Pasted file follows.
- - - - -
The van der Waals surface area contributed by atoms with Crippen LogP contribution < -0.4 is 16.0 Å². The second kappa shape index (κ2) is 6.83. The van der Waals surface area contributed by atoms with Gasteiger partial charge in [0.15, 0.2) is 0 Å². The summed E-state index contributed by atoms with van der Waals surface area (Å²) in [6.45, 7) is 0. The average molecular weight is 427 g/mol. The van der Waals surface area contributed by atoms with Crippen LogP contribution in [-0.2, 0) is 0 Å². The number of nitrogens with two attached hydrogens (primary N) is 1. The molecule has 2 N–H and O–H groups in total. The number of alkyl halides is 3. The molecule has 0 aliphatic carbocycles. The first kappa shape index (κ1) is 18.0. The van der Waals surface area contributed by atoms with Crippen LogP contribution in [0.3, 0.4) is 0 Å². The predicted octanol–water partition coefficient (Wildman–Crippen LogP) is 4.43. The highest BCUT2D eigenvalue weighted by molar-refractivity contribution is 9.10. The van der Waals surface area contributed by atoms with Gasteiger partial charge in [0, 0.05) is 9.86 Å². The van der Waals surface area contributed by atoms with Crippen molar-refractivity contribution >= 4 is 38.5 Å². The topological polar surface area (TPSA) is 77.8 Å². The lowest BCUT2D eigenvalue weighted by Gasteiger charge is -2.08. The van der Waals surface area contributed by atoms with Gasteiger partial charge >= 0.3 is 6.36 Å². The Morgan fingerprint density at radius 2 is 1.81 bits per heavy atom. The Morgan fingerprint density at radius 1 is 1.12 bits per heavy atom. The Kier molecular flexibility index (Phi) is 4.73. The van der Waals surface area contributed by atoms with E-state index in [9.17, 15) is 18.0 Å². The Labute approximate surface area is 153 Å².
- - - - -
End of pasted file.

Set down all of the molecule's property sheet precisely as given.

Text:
The van der Waals surface area contributed by atoms with Crippen LogP contribution < -0.4 is 16.0 Å². The second kappa shape index (κ2) is 6.83. The van der Waals surface area contributed by atoms with Gasteiger partial charge in [0.15, 0.2) is 0 Å². The summed E-state index contributed by atoms with van der Waals surface area (Å²) in [6.45, 7) is 0. The average molecular weight is 427 g/mol. The van der Waals surface area contributed by atoms with Crippen LogP contribution in [-0.2, 0) is 0 Å². The number of nitrogens with two attached hydrogens (primary N) is 1. The molecule has 2 N–H and O–H groups in total. The number of alkyl halides is 3. The molecule has 0 aliphatic carbocycles. The first kappa shape index (κ1) is 18.0. The van der Waals surface area contributed by atoms with Crippen LogP contribution in [0.3, 0.4) is 0 Å². The predicted octanol–water partition coefficient (Wildman–Crippen LogP) is 4.43. The highest BCUT2D eigenvalue weighted by molar-refractivity contribution is 9.10. The van der Waals surface area contributed by atoms with Gasteiger partial charge in [0, 0.05) is 9.86 Å². The van der Waals surface area contributed by atoms with Crippen molar-refractivity contribution >= 4 is 38.5 Å². The topological polar surface area (TPSA) is 77.8 Å². The lowest BCUT2D eigenvalue weighted by Gasteiger charge is -2.08. The van der Waals surface area contributed by atoms with Gasteiger partial charge >= 0.3 is 6.36 Å². The Morgan fingerprint density at radius 2 is 1.81 bits per heavy atom. The Morgan fingerprint density at radius 1 is 1.12 bits per heavy atom. The Kier molecular flexibility index (Phi) is 4.73. The van der Waals surface area contributed by atoms with E-state index in [9.17, 15) is 18.0 Å². The Labute approximate surface area is 153 Å².